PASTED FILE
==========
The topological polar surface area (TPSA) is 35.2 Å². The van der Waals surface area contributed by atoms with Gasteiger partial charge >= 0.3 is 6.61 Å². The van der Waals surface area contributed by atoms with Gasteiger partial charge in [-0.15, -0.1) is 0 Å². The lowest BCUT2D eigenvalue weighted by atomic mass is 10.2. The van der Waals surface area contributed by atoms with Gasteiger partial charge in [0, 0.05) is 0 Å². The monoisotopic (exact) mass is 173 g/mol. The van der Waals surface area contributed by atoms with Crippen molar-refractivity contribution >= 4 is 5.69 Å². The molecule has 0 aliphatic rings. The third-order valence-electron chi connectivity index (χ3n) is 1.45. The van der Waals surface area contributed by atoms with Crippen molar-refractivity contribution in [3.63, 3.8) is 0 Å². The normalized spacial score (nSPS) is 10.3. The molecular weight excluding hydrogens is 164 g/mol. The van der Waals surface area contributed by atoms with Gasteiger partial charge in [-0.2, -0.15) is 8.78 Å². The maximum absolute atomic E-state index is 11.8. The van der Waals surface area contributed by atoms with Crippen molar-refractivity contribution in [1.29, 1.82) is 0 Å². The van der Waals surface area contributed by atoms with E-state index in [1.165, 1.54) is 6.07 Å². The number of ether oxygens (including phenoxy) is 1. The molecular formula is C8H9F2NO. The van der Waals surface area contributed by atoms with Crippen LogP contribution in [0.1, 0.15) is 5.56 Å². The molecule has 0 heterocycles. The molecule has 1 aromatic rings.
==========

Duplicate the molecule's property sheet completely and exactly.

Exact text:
The topological polar surface area (TPSA) is 35.2 Å². The van der Waals surface area contributed by atoms with Gasteiger partial charge >= 0.3 is 6.61 Å². The van der Waals surface area contributed by atoms with Gasteiger partial charge in [-0.15, -0.1) is 0 Å². The lowest BCUT2D eigenvalue weighted by atomic mass is 10.2. The van der Waals surface area contributed by atoms with Gasteiger partial charge in [0, 0.05) is 0 Å². The monoisotopic (exact) mass is 173 g/mol. The van der Waals surface area contributed by atoms with Crippen molar-refractivity contribution >= 4 is 5.69 Å². The molecule has 0 aliphatic rings. The third-order valence-electron chi connectivity index (χ3n) is 1.45. The van der Waals surface area contributed by atoms with Crippen molar-refractivity contribution in [3.63, 3.8) is 0 Å². The normalized spacial score (nSPS) is 10.3. The molecular weight excluding hydrogens is 164 g/mol. The van der Waals surface area contributed by atoms with Gasteiger partial charge in [-0.2, -0.15) is 8.78 Å². The maximum absolute atomic E-state index is 11.8. The van der Waals surface area contributed by atoms with Crippen molar-refractivity contribution in [1.29, 1.82) is 0 Å². The van der Waals surface area contributed by atoms with E-state index in [1.165, 1.54) is 6.07 Å². The number of ether oxygens (including phenoxy) is 1. The molecular formula is C8H9F2NO. The van der Waals surface area contributed by atoms with Crippen LogP contribution in [0.1, 0.15) is 5.56 Å². The molecule has 0 heterocycles. The molecule has 1 aromatic rings.